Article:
But on June 4, 1965, in a commencement address to the graduating class at Howard University, President Johnson outlined the axioms that eventually would evolve into the idea that affirmative action should entail preferential treatment for nonwhites -- contrary to the dictates of the 1964 Civil Rights Act. Characterizing blacks as a race of people who had been psychologically, intellectually, and spiritually damaged by white-perpetrated historical injustices, Johnson asserted that civil rights laws guaranteeing equal opportunity were not enough to remedy the lingering effects of past discrimination.
Before long, the distinction between equal opportunities and equal outcomes would not only blur, but would actually shift in favor of the aforementioned color-conscious ideal favored by the NAACP, CORE, and the National Urban League. In the mid-1960s, the Equal Employment Opportunity Commission (EEOC) changed the legal standards by which employment discrimination was to be judged, tacitly endorsing the idea that unequal outcomes were prima facie evidence of unfair labor practices. Soon thereafter, both private and public institutions began implementing policies that gave preference -- by means of racially distinct standards and rating systems -- to minorities, particularly blacks, in an effort to raise their representation in a given workplace.
Beginning cautiously and secretively, this process was driven principally by the courts and the federal government’s newly created civil rights divisions, among which were the EEOC, the Office of Federal Contract Compliance Programs (OFCCP), and the Office of Civil Rights. These new agencies were staffed, for the most part, with black activists and white liberals. The policies they endorsed were generally signed into law behind closed doors, without democratic debate, by judges and bureaucrats.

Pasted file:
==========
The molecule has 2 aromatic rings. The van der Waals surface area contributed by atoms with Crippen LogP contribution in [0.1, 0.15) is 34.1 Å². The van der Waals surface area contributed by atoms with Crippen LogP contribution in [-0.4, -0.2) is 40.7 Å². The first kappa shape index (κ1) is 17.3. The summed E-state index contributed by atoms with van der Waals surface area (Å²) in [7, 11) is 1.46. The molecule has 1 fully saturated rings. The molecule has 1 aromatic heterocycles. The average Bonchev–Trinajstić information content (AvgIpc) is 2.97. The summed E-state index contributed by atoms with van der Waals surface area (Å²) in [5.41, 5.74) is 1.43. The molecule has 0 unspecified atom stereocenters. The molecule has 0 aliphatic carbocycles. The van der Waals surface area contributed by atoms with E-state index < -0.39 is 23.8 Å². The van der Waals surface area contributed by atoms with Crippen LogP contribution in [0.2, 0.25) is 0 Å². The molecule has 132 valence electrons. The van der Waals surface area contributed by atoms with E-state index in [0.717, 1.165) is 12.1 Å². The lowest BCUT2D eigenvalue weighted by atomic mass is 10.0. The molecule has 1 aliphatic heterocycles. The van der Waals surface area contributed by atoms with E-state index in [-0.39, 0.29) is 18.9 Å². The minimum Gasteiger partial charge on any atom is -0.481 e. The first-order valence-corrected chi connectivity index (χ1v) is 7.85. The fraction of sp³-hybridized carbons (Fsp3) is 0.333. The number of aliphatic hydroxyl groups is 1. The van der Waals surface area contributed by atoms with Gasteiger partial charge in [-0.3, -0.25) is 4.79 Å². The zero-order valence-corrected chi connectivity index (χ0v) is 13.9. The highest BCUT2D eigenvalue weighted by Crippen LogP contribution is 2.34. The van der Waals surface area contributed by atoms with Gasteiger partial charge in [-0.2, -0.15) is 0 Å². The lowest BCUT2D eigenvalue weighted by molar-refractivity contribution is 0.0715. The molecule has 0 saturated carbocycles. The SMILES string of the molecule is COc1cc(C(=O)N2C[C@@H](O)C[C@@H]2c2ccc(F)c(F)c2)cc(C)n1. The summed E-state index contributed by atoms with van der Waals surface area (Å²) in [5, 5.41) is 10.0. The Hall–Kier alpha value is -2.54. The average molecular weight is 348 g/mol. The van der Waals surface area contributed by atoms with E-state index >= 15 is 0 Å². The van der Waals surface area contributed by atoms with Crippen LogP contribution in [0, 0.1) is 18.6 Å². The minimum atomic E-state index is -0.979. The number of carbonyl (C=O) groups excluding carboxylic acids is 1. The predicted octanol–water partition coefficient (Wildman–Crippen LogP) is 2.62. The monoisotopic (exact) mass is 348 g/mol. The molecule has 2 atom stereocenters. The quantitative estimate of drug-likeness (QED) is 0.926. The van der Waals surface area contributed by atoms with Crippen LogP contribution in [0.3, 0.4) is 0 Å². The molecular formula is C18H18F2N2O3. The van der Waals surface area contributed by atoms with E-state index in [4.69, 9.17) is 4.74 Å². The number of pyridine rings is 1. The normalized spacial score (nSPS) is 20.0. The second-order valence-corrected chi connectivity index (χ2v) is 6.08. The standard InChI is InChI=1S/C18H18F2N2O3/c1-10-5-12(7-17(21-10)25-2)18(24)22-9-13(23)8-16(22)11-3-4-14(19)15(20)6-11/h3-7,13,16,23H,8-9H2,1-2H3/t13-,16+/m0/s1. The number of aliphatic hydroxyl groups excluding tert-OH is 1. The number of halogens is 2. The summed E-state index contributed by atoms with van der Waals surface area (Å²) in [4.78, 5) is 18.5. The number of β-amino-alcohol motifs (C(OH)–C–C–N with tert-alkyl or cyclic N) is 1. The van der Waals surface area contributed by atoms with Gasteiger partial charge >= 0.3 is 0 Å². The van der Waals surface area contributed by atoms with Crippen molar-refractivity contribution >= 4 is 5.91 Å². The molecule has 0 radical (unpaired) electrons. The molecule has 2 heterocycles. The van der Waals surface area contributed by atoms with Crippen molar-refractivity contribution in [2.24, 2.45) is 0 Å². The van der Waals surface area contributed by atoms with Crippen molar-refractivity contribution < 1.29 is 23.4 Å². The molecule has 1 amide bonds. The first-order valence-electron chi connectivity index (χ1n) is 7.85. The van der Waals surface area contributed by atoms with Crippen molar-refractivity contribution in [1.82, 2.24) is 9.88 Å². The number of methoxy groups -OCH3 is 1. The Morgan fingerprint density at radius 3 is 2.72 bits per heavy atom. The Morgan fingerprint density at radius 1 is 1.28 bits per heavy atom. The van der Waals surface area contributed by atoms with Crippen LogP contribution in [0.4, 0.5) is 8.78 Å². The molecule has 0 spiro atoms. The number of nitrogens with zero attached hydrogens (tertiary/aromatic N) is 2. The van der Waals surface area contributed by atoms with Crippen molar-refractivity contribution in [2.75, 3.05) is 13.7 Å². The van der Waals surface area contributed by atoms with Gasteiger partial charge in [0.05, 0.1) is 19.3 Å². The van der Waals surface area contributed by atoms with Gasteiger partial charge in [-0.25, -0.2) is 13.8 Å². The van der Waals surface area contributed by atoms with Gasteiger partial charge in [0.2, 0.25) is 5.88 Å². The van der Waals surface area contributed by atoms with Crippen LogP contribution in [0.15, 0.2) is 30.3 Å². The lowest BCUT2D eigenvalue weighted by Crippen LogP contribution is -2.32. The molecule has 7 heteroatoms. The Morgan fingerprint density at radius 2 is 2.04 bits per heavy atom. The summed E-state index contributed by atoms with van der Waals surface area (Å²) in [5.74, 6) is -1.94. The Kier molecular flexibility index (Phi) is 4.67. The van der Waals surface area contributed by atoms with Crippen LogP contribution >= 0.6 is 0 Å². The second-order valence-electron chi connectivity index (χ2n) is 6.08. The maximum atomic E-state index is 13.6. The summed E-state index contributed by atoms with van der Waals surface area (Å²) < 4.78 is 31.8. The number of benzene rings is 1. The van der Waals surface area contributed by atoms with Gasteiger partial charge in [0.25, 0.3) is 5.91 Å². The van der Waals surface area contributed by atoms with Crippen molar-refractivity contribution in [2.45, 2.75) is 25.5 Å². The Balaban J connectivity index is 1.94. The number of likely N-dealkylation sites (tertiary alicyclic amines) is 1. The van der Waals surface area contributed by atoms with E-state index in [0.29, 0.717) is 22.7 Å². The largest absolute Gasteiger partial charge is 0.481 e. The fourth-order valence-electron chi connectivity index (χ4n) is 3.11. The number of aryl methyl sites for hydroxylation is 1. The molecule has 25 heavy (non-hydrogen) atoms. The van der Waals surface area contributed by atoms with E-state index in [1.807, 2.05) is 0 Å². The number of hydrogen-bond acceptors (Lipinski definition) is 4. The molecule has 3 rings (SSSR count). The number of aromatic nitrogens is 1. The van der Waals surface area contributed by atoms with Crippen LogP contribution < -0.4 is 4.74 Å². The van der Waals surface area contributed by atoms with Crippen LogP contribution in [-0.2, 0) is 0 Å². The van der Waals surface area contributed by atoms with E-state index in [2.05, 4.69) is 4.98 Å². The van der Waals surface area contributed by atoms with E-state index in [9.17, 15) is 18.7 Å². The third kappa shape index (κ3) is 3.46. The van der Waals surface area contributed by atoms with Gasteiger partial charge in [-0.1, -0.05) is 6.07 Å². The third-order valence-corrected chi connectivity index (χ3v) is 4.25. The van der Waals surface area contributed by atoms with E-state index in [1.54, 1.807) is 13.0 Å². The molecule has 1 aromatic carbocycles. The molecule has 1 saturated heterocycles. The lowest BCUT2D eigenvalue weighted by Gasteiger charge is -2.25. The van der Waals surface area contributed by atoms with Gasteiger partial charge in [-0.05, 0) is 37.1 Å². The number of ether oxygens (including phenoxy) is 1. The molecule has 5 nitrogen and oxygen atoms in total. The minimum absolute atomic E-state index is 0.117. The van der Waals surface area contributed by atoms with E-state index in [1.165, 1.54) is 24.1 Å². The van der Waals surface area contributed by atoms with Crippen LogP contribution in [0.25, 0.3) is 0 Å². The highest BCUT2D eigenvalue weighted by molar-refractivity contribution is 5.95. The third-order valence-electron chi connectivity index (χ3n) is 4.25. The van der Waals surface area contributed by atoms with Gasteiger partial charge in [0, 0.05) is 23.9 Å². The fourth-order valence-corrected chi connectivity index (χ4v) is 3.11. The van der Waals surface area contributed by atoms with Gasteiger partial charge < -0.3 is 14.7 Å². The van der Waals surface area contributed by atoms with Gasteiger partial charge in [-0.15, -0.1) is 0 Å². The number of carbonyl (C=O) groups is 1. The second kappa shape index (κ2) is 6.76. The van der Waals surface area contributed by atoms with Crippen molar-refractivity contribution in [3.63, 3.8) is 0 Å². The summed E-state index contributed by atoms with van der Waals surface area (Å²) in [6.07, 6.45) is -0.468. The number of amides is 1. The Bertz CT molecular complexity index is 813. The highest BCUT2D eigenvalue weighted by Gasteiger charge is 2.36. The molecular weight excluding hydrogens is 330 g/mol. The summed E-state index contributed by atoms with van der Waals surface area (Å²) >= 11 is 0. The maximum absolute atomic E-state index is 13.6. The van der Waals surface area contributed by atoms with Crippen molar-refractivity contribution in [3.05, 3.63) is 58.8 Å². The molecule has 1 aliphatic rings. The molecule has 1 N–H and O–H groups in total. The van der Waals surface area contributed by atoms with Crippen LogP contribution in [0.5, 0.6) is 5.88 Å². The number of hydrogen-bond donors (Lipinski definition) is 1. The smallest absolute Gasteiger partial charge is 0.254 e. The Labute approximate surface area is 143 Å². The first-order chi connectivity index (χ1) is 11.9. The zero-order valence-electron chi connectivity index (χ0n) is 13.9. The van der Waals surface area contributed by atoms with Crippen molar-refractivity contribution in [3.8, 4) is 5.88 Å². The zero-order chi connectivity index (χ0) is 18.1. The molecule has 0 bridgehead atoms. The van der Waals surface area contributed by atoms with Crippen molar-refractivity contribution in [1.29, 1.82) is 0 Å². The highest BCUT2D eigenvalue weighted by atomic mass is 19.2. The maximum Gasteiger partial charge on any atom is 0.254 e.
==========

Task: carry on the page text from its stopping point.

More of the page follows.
In light of the fact that the 1964 Civil Rights Act’s underlying ideal of colorblindness had recently won the hearts and minds of most Americans, advocates of racial preferences well understood that only under a veil of secrecy could their blatantly color-conscious proposals gain a foothold in the United States. As Stephen and Abigail Thernstrom explain in their book America in Black and White, “[T]he move toward race-conscious preferential policies was quiet, gradual and subtle -- not the sort of tale that makes for headline news. Regulatory guidelines and executive orders governing such matters as federal contracting rules are low-visibility items.” In short, the public had no idea that such enormous changes were furtively taking place.
Open governmental endorsement of quotas made its first appearance with the Nixon Labor Department’s 1969 “Philadelphia Plan,” which mandated specific “goals and timetables” for hiring in that city’s construction industry. Government contractors were informed that if they failed to establish and attain minority-hiring “goals,” their bids would not even be considered. In short, an absence of discrimination in an employer’s hiring practices would no longer be enough to satisfy the Labor Department. Rather, employers would be now required to hire a certain number of nonwhites through race-conscious initiatives -- the very thing that the 1964 Civil Rights Act had prohibited. Philadelphia was selected as the test site for this plan because, as Assistant Secretary of Labor Arthur Fletcher explained, “The craft unions and the construction industry are among the most egregious offenders against equal opportunity laws … openly hostile toward letting blacks into their closed circle.”